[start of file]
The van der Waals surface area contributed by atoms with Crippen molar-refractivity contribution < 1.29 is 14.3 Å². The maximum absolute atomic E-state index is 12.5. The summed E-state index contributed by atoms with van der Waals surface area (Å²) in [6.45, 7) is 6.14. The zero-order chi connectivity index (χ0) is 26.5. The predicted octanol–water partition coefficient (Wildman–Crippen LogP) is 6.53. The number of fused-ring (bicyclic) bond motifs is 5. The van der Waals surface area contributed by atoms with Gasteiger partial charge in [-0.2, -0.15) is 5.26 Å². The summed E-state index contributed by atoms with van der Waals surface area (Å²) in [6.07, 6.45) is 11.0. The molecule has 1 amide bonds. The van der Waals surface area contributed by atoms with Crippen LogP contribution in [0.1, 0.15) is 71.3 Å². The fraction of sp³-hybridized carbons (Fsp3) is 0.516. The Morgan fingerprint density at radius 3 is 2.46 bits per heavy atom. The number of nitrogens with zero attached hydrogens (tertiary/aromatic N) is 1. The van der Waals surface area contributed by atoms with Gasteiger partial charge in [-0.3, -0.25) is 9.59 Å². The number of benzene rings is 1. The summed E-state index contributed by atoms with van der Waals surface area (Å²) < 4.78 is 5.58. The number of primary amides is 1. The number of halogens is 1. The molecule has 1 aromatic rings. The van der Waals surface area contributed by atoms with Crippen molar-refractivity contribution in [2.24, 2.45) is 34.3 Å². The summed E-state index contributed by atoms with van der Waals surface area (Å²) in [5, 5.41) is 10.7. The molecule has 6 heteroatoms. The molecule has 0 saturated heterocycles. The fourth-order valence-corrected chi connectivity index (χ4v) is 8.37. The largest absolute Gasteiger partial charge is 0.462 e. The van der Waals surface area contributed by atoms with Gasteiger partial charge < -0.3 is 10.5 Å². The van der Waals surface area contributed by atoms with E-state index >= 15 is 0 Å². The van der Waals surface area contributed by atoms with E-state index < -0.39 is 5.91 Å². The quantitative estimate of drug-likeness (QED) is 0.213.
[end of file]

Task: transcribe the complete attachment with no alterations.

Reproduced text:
The van der Waals surface area contributed by atoms with Crippen molar-refractivity contribution < 1.29 is 14.3 Å². The maximum absolute atomic E-state index is 12.5. The summed E-state index contributed by atoms with van der Waals surface area (Å²) in [6.45, 7) is 6.14. The zero-order chi connectivity index (χ0) is 26.5. The predicted octanol–water partition coefficient (Wildman–Crippen LogP) is 6.53. The number of fused-ring (bicyclic) bond motifs is 5. The van der Waals surface area contributed by atoms with Gasteiger partial charge in [-0.2, -0.15) is 5.26 Å². The summed E-state index contributed by atoms with van der Waals surface area (Å²) in [6.07, 6.45) is 11.0. The molecule has 1 amide bonds. The van der Waals surface area contributed by atoms with Crippen LogP contribution in [0.1, 0.15) is 71.3 Å². The fraction of sp³-hybridized carbons (Fsp3) is 0.516. The Morgan fingerprint density at radius 3 is 2.46 bits per heavy atom. The number of nitrogens with zero attached hydrogens (tertiary/aromatic N) is 1. The van der Waals surface area contributed by atoms with Gasteiger partial charge in [-0.3, -0.25) is 9.59 Å². The number of benzene rings is 1. The summed E-state index contributed by atoms with van der Waals surface area (Å²) < 4.78 is 5.58. The number of primary amides is 1. The number of halogens is 1. The molecule has 1 aromatic rings. The van der Waals surface area contributed by atoms with Crippen molar-refractivity contribution in [2.24, 2.45) is 34.3 Å². The summed E-state index contributed by atoms with van der Waals surface area (Å²) in [5, 5.41) is 10.7. The molecule has 6 heteroatoms. The molecule has 0 saturated heterocycles. The fourth-order valence-corrected chi connectivity index (χ4v) is 8.37. The largest absolute Gasteiger partial charge is 0.462 e. The van der Waals surface area contributed by atoms with Gasteiger partial charge < -0.3 is 10.5 Å². The van der Waals surface area contributed by atoms with E-state index >= 15 is 0 Å². The van der Waals surface area contributed by atoms with E-state index < -0.39 is 5.91 Å². The quantitative estimate of drug-likeness (QED) is 0.213.